A visit to the battle-field upon which was fought the greatest battle ever seen upon this continent, is no small item about which to write or speak. It will be an important era in the life of every man who fought upon it and who saw it.
Messrs. Twombly, Fred. Ballard and ourself started the morning (Thursday) after receiving the news of the battle for Pittsburgh Landing, with the view of assisting what we could in relieving the suffering of our wounded and sick. On account of the numerous hindrances with which we met, we did not reach our destination until late on Monday evening following.
When we arrived all that could be done had been done for the relief of the wounded and sick. We therefore had little else to do than to go over the battle-field, visit our friends and return home. Descriptions of the field have frequently been given. We will therefore not take up much space in giving anything in regard to it. It was such a sight as we never wish to see again, and we do not wish to dwell long enough upon it to describe it.
We visited the Mound City Hospital, where there are about 1,000 wounded. Here we met many acquaintances. None of them, however, were very seriously wounded. This hospital is conducted in the most admirable manner. The wounded are cared for in the best manner possible. The could not be in better condition, or more kindly provided for were they at home with their friends. The Sisters of Mercy are there in large numbers waiting upon the wounded. They are as angels of Mercy to the wounded soldiers.
THE 53D OHIO REGIMENT.
Much excitement has prevailed in our county on account of reports of cowardice on the part of the 53d regiment in which there is a company of Athens county boys. The Lieut. Colonel and Quartermaster also being from this county. Upon hearing these reports, we took special pains to ascertain the truth, and if possible, to gain such information concerning the Regiment as would enable us to vindicate them at home.
The 53rd is a brave regiment of men as ever marched to the tune of “Yankee Doodle.” The stories about its cowardly conduct are all false without exception, which declaration we will proceed to prove.
The 53d Regiment forms a portion of Col. Hildebrand’s Brigade, attached to Gen. W. T. Sherman’s Division. It occupied the extreme left of Col. Hildebrand’s Brigade, lying directly on the Corinth road, and commanding it.
The following diagram will enable our readers to judge of its position, and the explanations we give below will enable them to judge of the amount of cowardice of which they were guilty:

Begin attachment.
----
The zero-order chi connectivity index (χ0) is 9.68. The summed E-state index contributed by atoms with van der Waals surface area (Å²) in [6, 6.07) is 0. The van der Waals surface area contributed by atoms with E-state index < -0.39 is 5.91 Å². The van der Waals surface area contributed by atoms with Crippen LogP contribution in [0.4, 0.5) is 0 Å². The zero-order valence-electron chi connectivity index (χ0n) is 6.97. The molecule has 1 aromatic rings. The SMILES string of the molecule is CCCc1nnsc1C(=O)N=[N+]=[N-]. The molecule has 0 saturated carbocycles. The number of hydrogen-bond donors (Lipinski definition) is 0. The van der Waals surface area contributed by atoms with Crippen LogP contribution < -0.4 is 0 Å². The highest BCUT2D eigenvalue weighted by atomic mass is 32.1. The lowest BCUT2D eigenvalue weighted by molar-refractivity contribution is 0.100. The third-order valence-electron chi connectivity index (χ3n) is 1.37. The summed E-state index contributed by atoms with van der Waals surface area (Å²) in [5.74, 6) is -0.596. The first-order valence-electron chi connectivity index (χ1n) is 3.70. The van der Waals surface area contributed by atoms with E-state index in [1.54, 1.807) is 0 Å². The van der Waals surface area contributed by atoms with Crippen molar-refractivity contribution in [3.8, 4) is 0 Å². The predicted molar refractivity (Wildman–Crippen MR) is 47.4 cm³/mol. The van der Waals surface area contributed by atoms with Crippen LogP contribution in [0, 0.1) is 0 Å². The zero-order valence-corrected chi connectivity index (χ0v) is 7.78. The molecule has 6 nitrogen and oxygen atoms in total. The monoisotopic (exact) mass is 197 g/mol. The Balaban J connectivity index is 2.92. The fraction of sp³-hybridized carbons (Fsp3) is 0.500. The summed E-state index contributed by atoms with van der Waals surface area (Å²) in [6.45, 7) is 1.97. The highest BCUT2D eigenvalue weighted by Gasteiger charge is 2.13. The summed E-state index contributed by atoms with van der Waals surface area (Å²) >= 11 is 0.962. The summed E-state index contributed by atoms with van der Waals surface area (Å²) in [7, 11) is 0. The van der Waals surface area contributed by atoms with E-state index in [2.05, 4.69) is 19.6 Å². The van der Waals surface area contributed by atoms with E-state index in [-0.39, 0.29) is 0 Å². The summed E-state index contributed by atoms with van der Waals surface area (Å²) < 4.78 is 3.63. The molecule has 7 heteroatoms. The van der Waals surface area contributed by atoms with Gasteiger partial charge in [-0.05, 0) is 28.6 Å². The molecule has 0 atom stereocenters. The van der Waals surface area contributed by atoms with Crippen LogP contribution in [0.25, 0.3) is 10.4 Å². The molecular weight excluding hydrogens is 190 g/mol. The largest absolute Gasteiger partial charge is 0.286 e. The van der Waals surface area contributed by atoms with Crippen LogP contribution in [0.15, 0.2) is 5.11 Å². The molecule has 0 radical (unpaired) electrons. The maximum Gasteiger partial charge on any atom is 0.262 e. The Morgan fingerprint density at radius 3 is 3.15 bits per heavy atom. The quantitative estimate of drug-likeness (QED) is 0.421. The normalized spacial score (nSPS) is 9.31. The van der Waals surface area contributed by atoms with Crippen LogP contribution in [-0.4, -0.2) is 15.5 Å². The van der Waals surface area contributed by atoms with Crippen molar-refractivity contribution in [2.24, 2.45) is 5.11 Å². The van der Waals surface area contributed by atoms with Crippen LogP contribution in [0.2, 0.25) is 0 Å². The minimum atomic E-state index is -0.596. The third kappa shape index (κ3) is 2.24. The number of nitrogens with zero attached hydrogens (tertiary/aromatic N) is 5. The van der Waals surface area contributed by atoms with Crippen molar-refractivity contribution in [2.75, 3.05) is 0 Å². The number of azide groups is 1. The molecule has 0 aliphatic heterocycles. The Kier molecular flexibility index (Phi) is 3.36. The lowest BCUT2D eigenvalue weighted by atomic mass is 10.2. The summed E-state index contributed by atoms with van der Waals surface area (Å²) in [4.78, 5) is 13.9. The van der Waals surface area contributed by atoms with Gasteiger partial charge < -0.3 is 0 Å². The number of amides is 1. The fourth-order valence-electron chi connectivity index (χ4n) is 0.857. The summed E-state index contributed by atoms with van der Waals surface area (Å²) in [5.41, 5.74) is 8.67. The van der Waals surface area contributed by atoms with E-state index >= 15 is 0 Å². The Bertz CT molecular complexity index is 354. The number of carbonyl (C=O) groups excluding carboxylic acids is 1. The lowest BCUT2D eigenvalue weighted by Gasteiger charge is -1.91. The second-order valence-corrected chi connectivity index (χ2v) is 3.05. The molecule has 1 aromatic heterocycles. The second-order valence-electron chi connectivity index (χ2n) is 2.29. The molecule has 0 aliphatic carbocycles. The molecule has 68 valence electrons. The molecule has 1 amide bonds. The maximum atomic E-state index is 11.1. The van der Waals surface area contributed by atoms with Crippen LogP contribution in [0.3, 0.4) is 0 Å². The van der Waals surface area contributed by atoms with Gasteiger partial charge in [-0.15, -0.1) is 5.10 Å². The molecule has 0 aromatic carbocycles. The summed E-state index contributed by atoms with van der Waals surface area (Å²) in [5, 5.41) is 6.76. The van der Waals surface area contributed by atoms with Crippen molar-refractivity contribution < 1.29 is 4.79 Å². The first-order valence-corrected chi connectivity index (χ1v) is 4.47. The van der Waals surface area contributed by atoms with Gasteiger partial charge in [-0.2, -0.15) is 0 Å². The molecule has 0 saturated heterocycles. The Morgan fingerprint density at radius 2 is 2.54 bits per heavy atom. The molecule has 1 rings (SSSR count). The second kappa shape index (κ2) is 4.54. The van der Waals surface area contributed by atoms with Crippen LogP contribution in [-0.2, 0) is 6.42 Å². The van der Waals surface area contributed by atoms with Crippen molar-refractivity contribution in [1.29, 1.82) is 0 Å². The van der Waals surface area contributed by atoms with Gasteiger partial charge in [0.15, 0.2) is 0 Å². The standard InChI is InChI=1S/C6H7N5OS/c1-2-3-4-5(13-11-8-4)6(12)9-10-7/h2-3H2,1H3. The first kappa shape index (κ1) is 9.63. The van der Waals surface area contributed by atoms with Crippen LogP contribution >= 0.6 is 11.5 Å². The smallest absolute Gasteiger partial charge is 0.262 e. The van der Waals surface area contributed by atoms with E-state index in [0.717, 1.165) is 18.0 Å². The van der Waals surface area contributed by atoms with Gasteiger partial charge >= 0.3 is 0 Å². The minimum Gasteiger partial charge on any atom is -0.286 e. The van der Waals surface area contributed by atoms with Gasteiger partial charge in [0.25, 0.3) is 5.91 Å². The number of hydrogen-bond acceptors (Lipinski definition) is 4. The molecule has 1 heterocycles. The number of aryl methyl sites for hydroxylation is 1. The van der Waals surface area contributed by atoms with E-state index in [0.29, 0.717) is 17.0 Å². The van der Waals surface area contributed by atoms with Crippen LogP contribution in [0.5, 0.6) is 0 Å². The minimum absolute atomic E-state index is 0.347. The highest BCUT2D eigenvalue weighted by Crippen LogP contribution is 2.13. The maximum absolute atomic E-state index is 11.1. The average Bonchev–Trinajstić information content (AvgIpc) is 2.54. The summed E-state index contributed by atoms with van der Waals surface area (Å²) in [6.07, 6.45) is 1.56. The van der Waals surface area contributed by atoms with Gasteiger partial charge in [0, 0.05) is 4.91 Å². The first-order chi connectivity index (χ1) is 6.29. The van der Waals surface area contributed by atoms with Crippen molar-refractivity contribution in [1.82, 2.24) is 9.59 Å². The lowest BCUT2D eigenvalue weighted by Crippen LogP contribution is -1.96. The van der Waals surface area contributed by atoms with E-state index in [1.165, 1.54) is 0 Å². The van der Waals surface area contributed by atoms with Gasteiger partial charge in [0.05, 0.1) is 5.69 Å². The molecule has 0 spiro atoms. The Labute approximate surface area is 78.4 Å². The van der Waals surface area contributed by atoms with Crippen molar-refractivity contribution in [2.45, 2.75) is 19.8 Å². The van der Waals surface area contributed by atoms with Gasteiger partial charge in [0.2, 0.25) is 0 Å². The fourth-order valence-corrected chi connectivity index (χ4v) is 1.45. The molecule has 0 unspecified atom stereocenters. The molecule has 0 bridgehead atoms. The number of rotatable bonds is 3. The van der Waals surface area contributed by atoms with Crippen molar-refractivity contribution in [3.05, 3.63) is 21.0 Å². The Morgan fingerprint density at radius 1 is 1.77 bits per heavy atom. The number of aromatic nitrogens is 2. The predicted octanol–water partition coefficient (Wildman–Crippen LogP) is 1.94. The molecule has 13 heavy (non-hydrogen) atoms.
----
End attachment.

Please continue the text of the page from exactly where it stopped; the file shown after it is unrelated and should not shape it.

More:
It is one-half mile from the 53d to Gen. Prentiss’ Division; one-fourth mile from it to General Hildebrand’s headquarters, which is the nearest point to forces upon that side, and one-half mile in the rear of the 53d to any forces. The rebel army lay in force within one mile of the Fifty-Third all Saturday night. They were thrown on in the advance and were the first regiment of Gen. Sherman’s Division attacked.
Early in the morning on Sunday a messenger was sent to Gen. Sherman’s headquarters from the 53d informing him that the rebels were advancing in force upon them. Gen. Sherman made some fun of the messenger, and thought they must be frightened down there. Shortly afterwards he, accompanied by his Staff, rode out to the camp of the 53d, and remarked, upon seeing the woods in front of him full of rebels, that we would probably have a sharp skirmish. In a few moments the rebels, who had advanced within long range, fired a volley upon the General and his staff, killing one of his Orderlies close by his side. Turning round, he exclaimed, “We are attacked,” and immediately rode back towards his headquarters. The 53d in the meantime has been drawn up in line of battle by Col. Appler. They first formed in front of their camp, but as the rebels advanced upon them in overwhelming numbers they, fell back to the rear of it where they lay under cover of the rise of ground upon which their camp was stationed. As soon as the rebels advanced within near range, they rose and fired. They immediately fell and reloaded and then gave the rebels another volley, when Col. Appler gave the order “Retreat!” He then ran for the river and was not seen by his men during that day or Monday.
Lieut. Col. Fulton followed the regiment in its retreat and rallied the men in the rear of the 18th Illinois, and they fought under his command the remainder of that day and Monday.
Col. Hildebrand made a report of his brigade to Gen. Sherman, a copy of which we have in our possession, and which Gen. Sherman will never publish. We therefore, for the purpose of vindicating the noble boys whom he has endeavored to defame, take the liberty of publishing extracts from it. Col. Hildebrand makes the following mention of the action taken by the 53d on Sunday morning: